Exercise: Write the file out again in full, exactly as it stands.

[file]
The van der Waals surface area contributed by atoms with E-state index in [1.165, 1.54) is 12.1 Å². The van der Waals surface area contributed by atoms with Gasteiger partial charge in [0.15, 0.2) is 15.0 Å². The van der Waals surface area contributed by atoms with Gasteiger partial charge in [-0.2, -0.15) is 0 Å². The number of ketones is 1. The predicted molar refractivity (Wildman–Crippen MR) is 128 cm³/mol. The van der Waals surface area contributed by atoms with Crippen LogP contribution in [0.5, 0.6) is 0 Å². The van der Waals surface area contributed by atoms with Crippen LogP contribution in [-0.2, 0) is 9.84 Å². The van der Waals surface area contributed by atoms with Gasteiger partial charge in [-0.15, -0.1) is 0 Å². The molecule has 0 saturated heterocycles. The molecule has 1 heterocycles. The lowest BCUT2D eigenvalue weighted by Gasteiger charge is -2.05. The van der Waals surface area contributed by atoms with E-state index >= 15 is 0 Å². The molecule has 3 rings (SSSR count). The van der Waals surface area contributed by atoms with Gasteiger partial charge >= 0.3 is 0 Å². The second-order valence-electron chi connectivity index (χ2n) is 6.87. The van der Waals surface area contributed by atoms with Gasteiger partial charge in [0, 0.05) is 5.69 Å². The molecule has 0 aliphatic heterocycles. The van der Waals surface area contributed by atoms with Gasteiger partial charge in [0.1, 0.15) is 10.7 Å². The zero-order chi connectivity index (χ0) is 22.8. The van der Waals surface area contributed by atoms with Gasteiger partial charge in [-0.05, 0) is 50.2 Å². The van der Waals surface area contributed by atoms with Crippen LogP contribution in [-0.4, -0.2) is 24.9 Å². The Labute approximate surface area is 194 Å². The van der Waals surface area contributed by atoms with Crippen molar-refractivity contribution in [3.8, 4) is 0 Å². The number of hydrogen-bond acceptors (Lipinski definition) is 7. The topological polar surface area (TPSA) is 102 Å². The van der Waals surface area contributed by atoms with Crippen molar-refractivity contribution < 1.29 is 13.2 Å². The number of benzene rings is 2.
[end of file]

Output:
The van der Waals surface area contributed by atoms with E-state index in [1.165, 1.54) is 12.1 Å². The van der Waals surface area contributed by atoms with Gasteiger partial charge in [0.15, 0.2) is 15.0 Å². The van der Waals surface area contributed by atoms with Gasteiger partial charge in [-0.2, -0.15) is 0 Å². The number of ketones is 1. The predicted molar refractivity (Wildman–Crippen MR) is 128 cm³/mol. The van der Waals surface area contributed by atoms with Crippen LogP contribution in [0.5, 0.6) is 0 Å². The van der Waals surface area contributed by atoms with Crippen LogP contribution in [-0.2, 0) is 9.84 Å². The van der Waals surface area contributed by atoms with Gasteiger partial charge in [-0.15, -0.1) is 0 Å². The molecule has 0 saturated heterocycles. The molecule has 1 heterocycles. The lowest BCUT2D eigenvalue weighted by Gasteiger charge is -2.05. The van der Waals surface area contributed by atoms with E-state index >= 15 is 0 Å². The molecule has 3 rings (SSSR count). The van der Waals surface area contributed by atoms with Gasteiger partial charge >= 0.3 is 0 Å². The second-order valence-electron chi connectivity index (χ2n) is 6.87. The van der Waals surface area contributed by atoms with Gasteiger partial charge in [0, 0.05) is 5.69 Å². The molecule has 0 aliphatic heterocycles. The van der Waals surface area contributed by atoms with Gasteiger partial charge in [0.1, 0.15) is 10.7 Å². The zero-order chi connectivity index (χ0) is 22.8. The van der Waals surface area contributed by atoms with Gasteiger partial charge in [-0.05, 0) is 50.2 Å². The van der Waals surface area contributed by atoms with Crippen LogP contribution in [-0.4, -0.2) is 24.9 Å². The Labute approximate surface area is 194 Å². The van der Waals surface area contributed by atoms with Crippen molar-refractivity contribution in [3.8, 4) is 0 Å². The number of hydrogen-bond acceptors (Lipinski definition) is 7. The topological polar surface area (TPSA) is 102 Å². The van der Waals surface area contributed by atoms with Crippen molar-refractivity contribution < 1.29 is 13.2 Å². The number of benzene rings is 2.